Jim Hankey said, "When coach came to town we had to replace two guys. Coach helped me get a scholarship at St. Thomas. Coach was small and feisty. Later when we played Gary Oltmans from Oxford he scored 24 points on us twice. Coach Mayer was second only to Coach Yuso in cussing. He was concentrated and serious in his ways of winning."

Eddie Dahlberg said, "Coach instilled in us how to hold in the huddle until everyone was introduced. It was not about the individual. It was about the team."

Gary Manty talked about the team. "Everybody came forward. There was the full-court press and the fast break. We were ahead 54-4 against Hinckley in the sub-districts. Coach came in and said, 'I don't have anything to say.'"

Billy Shaw simply stated, "Basketball was teamwork. Coach Mayer was able to do it."

Terry remembered being recruited from Montana. I made fun of the gym and had to run a bunch of killers. Coach would sometimes grab our shorts when we jumped. He once said to me, 'Not paid to watch you dribble' - so I shot more. We would have been a contending team past the districts."

Mike Kirk recalled how the coach didn't believe in knee pads. "We were to go for loose balls. We wore floor burns like badges. Joe strutted confidence. It's what we needed as a team."

Clayton Ohlin recalled, "We beat Bemidji, where coach had come from, on their court."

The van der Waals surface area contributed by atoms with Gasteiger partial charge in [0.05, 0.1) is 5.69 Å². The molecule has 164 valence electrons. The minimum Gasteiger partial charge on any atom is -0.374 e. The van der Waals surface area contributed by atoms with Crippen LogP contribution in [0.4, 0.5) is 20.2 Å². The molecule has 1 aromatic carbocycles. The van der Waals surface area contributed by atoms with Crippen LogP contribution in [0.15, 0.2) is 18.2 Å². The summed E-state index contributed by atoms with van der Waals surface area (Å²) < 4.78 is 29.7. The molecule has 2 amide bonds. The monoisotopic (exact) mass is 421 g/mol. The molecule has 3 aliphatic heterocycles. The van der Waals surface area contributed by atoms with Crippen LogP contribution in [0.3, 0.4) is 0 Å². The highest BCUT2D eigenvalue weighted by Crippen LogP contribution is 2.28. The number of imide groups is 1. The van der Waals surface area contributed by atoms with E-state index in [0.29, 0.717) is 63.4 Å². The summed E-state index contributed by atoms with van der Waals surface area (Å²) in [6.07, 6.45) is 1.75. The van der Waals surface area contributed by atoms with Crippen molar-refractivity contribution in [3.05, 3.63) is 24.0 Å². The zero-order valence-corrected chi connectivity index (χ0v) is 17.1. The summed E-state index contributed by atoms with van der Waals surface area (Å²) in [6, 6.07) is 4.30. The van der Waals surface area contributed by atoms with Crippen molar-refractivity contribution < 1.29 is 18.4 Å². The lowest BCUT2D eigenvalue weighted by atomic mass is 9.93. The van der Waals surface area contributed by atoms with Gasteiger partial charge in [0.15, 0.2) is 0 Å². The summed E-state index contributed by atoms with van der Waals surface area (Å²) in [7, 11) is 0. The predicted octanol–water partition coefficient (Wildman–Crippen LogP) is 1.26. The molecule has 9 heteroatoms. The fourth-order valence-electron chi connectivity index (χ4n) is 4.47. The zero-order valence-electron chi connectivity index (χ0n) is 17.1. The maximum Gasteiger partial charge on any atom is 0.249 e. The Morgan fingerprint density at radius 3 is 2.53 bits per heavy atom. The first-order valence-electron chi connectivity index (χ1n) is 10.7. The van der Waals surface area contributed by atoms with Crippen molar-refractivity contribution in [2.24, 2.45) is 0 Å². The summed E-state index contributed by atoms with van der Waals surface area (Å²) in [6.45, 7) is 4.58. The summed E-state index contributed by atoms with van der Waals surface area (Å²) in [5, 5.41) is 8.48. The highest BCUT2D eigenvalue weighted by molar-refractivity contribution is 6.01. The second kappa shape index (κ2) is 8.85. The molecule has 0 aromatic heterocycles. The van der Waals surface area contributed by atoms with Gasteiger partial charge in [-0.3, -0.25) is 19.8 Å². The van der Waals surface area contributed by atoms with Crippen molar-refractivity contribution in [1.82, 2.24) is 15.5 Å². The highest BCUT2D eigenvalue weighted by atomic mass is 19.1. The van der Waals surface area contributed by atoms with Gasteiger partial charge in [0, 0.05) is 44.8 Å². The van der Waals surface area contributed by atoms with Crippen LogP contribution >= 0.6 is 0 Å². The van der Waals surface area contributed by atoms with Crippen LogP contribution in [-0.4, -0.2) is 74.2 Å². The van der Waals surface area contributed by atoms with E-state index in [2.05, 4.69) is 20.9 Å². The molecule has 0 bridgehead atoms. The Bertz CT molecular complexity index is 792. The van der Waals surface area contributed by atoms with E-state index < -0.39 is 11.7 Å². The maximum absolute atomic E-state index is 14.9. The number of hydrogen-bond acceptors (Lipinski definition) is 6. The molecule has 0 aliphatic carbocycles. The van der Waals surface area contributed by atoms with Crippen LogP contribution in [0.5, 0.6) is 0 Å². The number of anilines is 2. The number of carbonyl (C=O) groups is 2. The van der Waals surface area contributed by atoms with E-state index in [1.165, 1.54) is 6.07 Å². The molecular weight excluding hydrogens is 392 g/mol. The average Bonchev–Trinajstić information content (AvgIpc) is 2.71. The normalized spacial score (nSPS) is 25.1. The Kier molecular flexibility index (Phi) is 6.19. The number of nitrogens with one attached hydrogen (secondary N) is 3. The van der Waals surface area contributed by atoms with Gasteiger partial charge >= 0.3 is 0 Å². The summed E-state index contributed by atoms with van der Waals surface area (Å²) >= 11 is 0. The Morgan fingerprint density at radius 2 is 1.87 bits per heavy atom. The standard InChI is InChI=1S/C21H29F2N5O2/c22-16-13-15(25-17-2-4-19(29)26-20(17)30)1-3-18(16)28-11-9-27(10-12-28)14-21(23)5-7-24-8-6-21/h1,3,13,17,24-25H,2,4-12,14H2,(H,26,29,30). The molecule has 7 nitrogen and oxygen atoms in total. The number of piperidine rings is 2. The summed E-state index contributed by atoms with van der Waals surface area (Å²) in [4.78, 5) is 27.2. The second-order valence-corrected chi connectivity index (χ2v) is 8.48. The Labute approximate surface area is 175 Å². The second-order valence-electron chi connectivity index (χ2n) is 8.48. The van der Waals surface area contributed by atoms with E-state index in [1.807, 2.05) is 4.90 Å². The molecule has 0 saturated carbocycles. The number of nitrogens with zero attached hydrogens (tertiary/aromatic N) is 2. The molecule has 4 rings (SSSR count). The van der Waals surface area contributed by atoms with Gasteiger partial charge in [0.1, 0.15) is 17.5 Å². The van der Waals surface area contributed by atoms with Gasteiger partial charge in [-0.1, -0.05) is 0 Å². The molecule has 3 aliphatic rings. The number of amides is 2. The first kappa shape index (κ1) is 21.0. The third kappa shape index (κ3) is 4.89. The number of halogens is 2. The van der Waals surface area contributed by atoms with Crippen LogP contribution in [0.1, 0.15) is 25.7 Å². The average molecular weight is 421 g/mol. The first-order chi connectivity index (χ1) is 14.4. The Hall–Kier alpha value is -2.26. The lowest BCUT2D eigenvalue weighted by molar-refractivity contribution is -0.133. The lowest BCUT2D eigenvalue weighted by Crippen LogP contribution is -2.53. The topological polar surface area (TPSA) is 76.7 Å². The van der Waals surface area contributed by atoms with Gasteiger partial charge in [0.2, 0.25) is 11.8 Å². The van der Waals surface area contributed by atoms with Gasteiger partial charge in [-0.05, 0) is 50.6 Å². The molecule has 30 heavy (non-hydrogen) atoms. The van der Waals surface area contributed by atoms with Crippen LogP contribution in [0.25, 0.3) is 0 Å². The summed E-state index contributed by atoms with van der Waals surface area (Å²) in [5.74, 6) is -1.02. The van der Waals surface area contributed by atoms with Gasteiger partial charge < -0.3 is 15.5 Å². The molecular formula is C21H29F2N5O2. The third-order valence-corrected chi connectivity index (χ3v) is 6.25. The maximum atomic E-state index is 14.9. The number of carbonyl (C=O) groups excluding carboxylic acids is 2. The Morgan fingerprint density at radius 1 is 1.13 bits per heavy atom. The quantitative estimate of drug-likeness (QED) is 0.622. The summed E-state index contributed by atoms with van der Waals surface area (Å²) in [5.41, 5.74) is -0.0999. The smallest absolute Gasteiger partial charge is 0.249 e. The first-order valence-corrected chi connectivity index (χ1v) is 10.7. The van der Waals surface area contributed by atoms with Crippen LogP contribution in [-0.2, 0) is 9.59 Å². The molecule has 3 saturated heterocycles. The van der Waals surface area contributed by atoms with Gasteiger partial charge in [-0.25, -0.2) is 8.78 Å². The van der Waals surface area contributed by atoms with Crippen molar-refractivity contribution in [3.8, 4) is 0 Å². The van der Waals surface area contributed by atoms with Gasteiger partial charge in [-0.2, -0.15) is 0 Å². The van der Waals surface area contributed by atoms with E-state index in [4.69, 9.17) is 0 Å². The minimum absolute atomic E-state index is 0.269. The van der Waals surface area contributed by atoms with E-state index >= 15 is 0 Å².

Bill Zellmann sent greetings from his father. "Coach taught me how to play basketball the way I loved to play basketball. He taught me how to get around a pick. If Koskey was open in the corner it was money. We had a solid team my senior year. We only lost one game and that wasn't until the last game. We used a zone press to make a good comeback effort after being down 20 points."

Paul Nelson said, "Bill Hanson was my favorite teacher. I came from Kentucky and had a hillbilly accent. I was trying to say the word 'tour' and it kept coming our 'ter.' Mr. Hanson asked what the past tense of that would be. During those days when technology was poor, the film and the record wouldn't work in health class and kept going 'clack' so we starting going 'clack' when that would happen. It didn't take long before Coach was fed up with that and told us he did not want to hear another 'clack.' He taught us teamwork and knew when to keep us loose."

Mayor Shaw said, "I'd like to thank Bill Carlson again for the electronics class. It served me well. I remember once in 1966 Coach wanted us to get into his system and we wanted to. He had discipline. There was a time he was ordered by administration to wear a tie. He wore a fish head tie. A couple of the other teachers escorted him out so he wouldn't get in trouble. He set basketball to a new level of play that would last for years."

Brown remarked, "It's not easy dealing with parents. Coach created a chemistry. We played against Coach's coach in Bemidji and it went to overtime. I was just clobbered by this really big guy. I had a 1-1. I was called for having a foot on the free throw line. I told coach, 'I was concussed.'"

Coach Mayer came forward. "This is humbling that you did this for me. One story I'll share is coming here and wondering 'What will I do with a 6-foot, 7-inch kid?' Jim (Terry) had trouble with free throws. I wanted him to make five in a row. Finally I said, 'Just aim for the back of the rim and make two in a row.' My coaching was overrated. It wasn't me. It was the players."

The program closed with a remark that Coach has changed the world one life at a time.